Concert Review: STARS Shined Brighter Than Ever in Montreal

Almost Two Decades Later, and Emotion Behind the Music is Still Strong

  • (left to right) Evan Cranley, Torquil Campbell, Patty McGee, Chris Seligman, Amy Millan and Chris McCarron of STARS have been on a musical ride together for nearly two decades. Courtesy Shervin Lainez

Montreal band STARS is nearly 20 years old and can’t stop making incredible music.

Formed by keyboardist Chris Seligman and lead singer Torquil Campbell back in 2000, when they recorded their first album, Nightsongs, together in New York. Along the way, they gathered the rest of their ensemble, Amy Millan covered vocals with Campbell, Evan Cranley on bass, Patrick McGee on drums, and Seligman still on the keys.

Now, their long-awaited new album, There Is No Love In Fluorescent Light, dropped on Oct. 13 and is chock-full of captivating melodies and lyrics that will hook onto your heart. Every track allows the listener to experience a new depth of the songs, and the world that this album will put them in.

Certain albums are meant to be experienced as a complete work, whereas other albums are made up of very separate songs that are tied together with a central theme or mood or genre. STARS’ album contains songs that feel like their own separate rooms inside of a house that could not exist without them.

Each song brings forward its own raw emotions, creating its very own space within the work. All of these songs blend together to bring home feeling a listener might not have even know they have. Feelings of longing, hope, anger, love, and sadness. The album combines genres and sounds but all of the songs flow together very nicely.

On Nov. 13, they played a sold out concert at Bar Spectacle L’Escogriffe, a small venue in the Plateau. The place was packed with the audience pressed up against the stage, only a metre or two away from the band.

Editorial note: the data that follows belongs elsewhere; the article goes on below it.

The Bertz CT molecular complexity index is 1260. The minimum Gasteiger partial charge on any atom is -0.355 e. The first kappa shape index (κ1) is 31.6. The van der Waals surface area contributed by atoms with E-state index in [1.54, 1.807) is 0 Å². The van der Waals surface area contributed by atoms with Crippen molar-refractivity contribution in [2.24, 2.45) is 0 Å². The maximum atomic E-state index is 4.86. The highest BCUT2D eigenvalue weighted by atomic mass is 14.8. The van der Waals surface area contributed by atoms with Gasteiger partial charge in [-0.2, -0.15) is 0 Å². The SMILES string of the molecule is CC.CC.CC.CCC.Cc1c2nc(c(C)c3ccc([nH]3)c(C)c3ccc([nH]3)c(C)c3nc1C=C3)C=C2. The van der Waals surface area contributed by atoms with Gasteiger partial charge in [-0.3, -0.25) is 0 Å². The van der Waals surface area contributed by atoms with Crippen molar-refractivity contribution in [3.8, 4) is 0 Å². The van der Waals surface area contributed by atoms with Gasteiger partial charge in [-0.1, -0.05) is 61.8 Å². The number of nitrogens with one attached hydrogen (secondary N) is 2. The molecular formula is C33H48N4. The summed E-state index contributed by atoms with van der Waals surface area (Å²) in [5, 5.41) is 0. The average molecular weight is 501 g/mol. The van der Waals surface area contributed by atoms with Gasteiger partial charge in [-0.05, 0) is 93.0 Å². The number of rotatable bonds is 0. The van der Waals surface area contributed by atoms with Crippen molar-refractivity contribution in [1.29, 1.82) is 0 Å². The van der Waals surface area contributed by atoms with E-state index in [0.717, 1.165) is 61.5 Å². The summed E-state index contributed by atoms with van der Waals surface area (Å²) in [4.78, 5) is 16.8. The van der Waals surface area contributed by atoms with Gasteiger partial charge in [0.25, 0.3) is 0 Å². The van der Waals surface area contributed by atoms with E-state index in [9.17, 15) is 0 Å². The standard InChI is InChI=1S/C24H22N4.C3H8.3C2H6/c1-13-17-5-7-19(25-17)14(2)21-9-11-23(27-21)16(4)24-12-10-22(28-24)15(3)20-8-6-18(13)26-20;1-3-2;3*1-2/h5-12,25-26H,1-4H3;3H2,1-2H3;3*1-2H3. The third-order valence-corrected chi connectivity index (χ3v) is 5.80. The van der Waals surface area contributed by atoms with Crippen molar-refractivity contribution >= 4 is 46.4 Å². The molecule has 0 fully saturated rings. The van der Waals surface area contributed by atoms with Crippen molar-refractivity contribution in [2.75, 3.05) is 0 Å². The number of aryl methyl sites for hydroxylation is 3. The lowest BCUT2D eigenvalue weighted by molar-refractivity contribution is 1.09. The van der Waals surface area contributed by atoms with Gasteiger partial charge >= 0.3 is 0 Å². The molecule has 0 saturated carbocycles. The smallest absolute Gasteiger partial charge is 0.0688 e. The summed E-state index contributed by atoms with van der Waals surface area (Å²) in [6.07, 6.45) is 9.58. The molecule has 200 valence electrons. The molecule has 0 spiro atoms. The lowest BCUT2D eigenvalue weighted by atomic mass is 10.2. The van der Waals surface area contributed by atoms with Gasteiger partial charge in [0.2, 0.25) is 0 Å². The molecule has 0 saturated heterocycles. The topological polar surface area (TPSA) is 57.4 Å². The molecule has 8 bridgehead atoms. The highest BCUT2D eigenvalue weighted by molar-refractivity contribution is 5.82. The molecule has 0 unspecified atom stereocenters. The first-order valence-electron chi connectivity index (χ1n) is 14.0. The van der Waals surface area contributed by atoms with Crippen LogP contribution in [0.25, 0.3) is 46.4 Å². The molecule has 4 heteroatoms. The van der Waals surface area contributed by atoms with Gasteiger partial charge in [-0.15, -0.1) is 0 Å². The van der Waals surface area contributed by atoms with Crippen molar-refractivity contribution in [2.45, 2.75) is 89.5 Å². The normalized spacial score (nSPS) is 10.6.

The show was as much a celebration of their new album as it was for their older works. They played nearly every song from their new new album, opening with the third track, “Losing To You,” in which they sing directly to each other about the pain of a fading romance.

Throughout the show, Campbell and Millan were engaged with the audience, leaning towards them and occasionally giving out fist bumps and high fives. Their stage presence was magnetic.

One of the singles from their latest album, “Fluorescent Lights,” was the third song of the evening. It got the audience moving, singing and dancing together, with its fun and fast paced chorus and lyrics that hit just a bit too close to home.

The final song on the album is “Wanderers.” It is a calm track with a soaring refrain that finishes the album on a satisfying high note. Millan wrote it for Gord Downie, the lead singer of The Tragically Hip who passed away a few days after the album’s release.

Before they preformed this song, Millan and Campbell spoke about Downie and asked the audience to raise their fists for the late musician. This moment of silence was a reminder that music connects us as people and impacts how we experience the world, as well as what it means to have these people who inherently mean so much and how painful it can be to lose them.

In between songs, Campbell and Millan spoke honestly about their lives and what the city of Montreal means to them, as well as how they were managing with how the world seems to be moving right now.

“There is a lot of ugliness out there, please stay soft and stay beautiful,” Torquil said to the audience. They crowded around him as the band prepared to dive in to “Hold On When You Get Love And Let Go When You Give It,” a song from their 2012 album The North.

One of the last songs of the evening was “No One is Lost,” which is also the title of their album from 2014.

Audience members were dancing and crying and singing with endless passion. The last few lyrics were released with a collective shout: “Put your hands up if you ever feel afraid!”

Music that is raw and honest and vulnerable has a way of touching people in such a strong and inexplicable way. STARS has been mastering this skill for the past 17 years and will hopefully continue to create meaningful and incredible work. Experiences like the one shared at this shows, where you would find 200 or so adults dancing, singing, crying, and feeling soft and alive on a cold November night.

STARS // There is No Love in Fluorescent Light

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